A decision by Adelaide Plains Council’s (APC) council assessment panel (CAP) last month to grant approval for a horticulture development, which could see the construction of up to 10 greenhouses in primary producing broad-acre farming land near Mallala, has been met with strong criticism by the local residents’ group.
Adelaide Plains Ratepayers and Residents Association (APRRA) president, Greville Knight, has written to the Environment, Resources and Development (ERD) court and lodged an appeal for the decision to be overturned.
In his letter, Mr Knight states the development application – submitted by Masterplan on behalf of Agrisano Holding Pty Ltd – should be overturned based on the following issues:
1. APC has not followed with any degree of professionalism their own Development Plan, specifically the allocation of appropriate land areas separating agricultural broadacre farming from horticulture activities.
2. APRRA can show precedence for other than a Category 1 classification; and
3. APC has not adequately assessed the development against the requirements of the Environmental Pollution Act 1993.
“Why is it so necessary to destroy broadacre farming land for a development that is better suited to the southern lands of APC?,” Mr Knight questioned in his appeal.
Mr Knight said APRRA believes the development needs to be more closely analysed with respect to the EPA Act of 1993.
“APRRA is concerned that in the event of a fire on-site, considering the size of the greenhouses, significant losses may occur before appropriate fire-fighting appliances may arrive; similarly, there is no indication of a water-tank designated for fire-fighting within the development application nor any infrastructure to aid a fire-fighting activity,” he stated.
“Noting the Pinery fire of 2015 involved this area of land; APRRA believes that on-site fire-fighting facilities should be available in order to provide a significant first response and regarding asset protection in the event of another bushfire.”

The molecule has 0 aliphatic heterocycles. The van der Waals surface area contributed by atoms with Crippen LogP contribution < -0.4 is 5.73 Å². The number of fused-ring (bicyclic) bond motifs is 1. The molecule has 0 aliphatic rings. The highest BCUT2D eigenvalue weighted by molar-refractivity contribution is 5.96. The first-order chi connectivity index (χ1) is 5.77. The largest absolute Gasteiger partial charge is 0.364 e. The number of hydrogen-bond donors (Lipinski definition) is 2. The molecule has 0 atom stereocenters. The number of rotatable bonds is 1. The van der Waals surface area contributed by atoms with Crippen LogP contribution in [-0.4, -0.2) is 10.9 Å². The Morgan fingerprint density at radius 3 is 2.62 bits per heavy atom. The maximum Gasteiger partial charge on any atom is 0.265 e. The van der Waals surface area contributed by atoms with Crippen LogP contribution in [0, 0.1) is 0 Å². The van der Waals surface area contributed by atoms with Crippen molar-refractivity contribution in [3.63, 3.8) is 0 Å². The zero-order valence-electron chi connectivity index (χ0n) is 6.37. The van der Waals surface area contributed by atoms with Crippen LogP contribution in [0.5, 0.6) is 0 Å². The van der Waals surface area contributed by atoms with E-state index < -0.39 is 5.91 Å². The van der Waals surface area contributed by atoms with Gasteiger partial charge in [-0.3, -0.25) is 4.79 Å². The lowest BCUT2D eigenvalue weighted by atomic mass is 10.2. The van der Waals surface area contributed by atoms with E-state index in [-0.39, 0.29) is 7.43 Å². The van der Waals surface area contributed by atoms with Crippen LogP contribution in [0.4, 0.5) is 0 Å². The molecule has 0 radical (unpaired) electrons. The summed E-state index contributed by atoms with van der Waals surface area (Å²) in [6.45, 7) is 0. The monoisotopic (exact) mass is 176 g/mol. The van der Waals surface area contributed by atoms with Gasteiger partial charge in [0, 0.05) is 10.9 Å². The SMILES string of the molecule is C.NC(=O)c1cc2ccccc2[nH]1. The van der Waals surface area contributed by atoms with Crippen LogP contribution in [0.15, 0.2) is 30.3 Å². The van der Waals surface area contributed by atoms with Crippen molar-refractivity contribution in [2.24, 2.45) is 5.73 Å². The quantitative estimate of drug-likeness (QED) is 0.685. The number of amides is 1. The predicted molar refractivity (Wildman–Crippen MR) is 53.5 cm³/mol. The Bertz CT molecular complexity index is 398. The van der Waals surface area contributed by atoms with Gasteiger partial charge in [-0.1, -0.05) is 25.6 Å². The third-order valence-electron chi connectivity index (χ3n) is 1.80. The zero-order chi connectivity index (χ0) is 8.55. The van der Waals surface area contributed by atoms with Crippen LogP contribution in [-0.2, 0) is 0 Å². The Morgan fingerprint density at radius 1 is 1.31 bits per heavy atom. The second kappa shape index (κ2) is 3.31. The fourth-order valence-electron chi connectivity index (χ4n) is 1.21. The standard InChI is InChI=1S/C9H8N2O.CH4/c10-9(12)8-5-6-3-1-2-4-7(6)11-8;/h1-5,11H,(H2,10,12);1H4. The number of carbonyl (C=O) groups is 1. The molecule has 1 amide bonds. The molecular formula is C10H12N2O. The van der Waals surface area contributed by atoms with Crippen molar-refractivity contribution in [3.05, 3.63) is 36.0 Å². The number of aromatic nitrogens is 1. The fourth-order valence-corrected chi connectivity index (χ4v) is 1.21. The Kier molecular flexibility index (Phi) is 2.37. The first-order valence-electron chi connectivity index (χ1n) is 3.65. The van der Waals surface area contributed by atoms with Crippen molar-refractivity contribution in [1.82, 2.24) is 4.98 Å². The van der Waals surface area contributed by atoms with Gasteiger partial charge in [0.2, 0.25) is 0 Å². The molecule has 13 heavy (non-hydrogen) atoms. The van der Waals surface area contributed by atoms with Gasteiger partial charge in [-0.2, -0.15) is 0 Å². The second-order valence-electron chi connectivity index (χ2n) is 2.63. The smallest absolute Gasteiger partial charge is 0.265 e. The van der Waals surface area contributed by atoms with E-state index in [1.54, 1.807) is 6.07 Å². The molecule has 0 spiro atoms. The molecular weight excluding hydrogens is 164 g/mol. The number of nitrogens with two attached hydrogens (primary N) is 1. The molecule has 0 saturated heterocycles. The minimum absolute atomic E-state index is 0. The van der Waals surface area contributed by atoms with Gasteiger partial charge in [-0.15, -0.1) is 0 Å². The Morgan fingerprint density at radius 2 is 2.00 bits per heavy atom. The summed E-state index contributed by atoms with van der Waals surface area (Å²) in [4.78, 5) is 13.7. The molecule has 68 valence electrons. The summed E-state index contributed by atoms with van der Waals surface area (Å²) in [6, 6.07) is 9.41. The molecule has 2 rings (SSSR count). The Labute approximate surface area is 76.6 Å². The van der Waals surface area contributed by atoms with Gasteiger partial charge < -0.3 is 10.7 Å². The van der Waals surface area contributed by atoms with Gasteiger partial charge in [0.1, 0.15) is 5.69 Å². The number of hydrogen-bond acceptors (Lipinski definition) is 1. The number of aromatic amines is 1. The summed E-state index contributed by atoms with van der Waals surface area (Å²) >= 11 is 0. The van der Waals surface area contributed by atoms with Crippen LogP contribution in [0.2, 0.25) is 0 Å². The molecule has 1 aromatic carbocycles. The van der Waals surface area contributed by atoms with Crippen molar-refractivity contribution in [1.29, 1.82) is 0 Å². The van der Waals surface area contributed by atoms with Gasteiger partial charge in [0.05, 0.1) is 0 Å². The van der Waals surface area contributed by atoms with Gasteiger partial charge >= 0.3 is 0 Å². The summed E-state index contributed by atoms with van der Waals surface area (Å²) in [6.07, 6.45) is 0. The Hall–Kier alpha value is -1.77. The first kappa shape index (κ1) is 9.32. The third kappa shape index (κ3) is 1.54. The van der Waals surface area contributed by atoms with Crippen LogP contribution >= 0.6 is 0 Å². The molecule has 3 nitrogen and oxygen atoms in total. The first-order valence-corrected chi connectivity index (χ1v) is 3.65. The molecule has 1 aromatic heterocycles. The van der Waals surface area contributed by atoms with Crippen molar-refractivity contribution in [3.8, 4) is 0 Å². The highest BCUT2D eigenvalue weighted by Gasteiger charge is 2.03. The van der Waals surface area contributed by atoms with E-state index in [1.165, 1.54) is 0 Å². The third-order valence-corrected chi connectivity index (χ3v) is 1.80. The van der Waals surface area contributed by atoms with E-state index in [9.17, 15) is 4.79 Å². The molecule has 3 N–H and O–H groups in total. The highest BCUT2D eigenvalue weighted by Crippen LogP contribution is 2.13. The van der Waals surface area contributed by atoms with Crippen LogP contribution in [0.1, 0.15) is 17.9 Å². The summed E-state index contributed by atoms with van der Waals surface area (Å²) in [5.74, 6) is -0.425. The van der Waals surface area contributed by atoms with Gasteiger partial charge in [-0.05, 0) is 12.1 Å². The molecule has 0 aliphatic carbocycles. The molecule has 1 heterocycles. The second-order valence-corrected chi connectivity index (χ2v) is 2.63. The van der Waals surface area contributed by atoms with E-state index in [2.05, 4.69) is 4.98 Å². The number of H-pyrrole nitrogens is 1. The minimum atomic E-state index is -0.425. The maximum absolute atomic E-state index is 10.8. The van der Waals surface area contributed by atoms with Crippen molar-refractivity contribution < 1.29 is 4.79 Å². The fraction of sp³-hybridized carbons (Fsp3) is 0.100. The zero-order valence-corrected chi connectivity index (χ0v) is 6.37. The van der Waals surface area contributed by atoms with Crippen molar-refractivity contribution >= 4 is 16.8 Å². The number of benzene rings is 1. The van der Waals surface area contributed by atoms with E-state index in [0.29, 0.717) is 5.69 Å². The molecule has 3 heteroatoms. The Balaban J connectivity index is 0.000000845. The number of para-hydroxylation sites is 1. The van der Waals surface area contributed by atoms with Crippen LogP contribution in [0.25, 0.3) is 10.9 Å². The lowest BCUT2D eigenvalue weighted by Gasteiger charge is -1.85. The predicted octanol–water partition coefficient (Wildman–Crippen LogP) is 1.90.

APRRA is also concerned about the visual impact of the development and possible decline in value of neighbouring properties.
In Mr Knight’s appeal, he states the group has real concerns around high levels of wastewater and the possibility of this wastewater reaching the nearby Light River.
“APRRA is not against development within our council boundaries, but we are concerned regarding the inappropriate location of this horticultural facility,” he stated.
Neighbours of the proposed development, Maxine and Tom Varcoe, have also raised concerns, and like Greville, are considering lodging an appeal to the ERD in support of APRRA.
“We greatly appreciate the support of Greville and the APRRA in supporting our plight,” Maxine said.
“As residents who live in close proximity to the proposed development, we have major concerns on a number of issues.”
“This land is recognised as productive farming land, good farming country, and while we realise this is a new type of development for this area, it is an unknown development with serious long term implications which need to be fully considered.”
Mr Knight was expected to present a deputation to APC at its ordinary meeting on Monday, September 28 outlining his appeal but withdrew, on the advice of the mayor, at the 11th hour to preserve his legal position, and also that of council. Mr Knight said the ERD court will assess his appeal in due course, with a decision hoped for in the next six weeks.
“As this matter is still before the ERD Court, and with various conditions of the Council Assessment Panel pertaining to the compromise plans still to be resolved, it would be inappropriate to provide further comment at this time,“ APC mayor, Mark Wasley stated.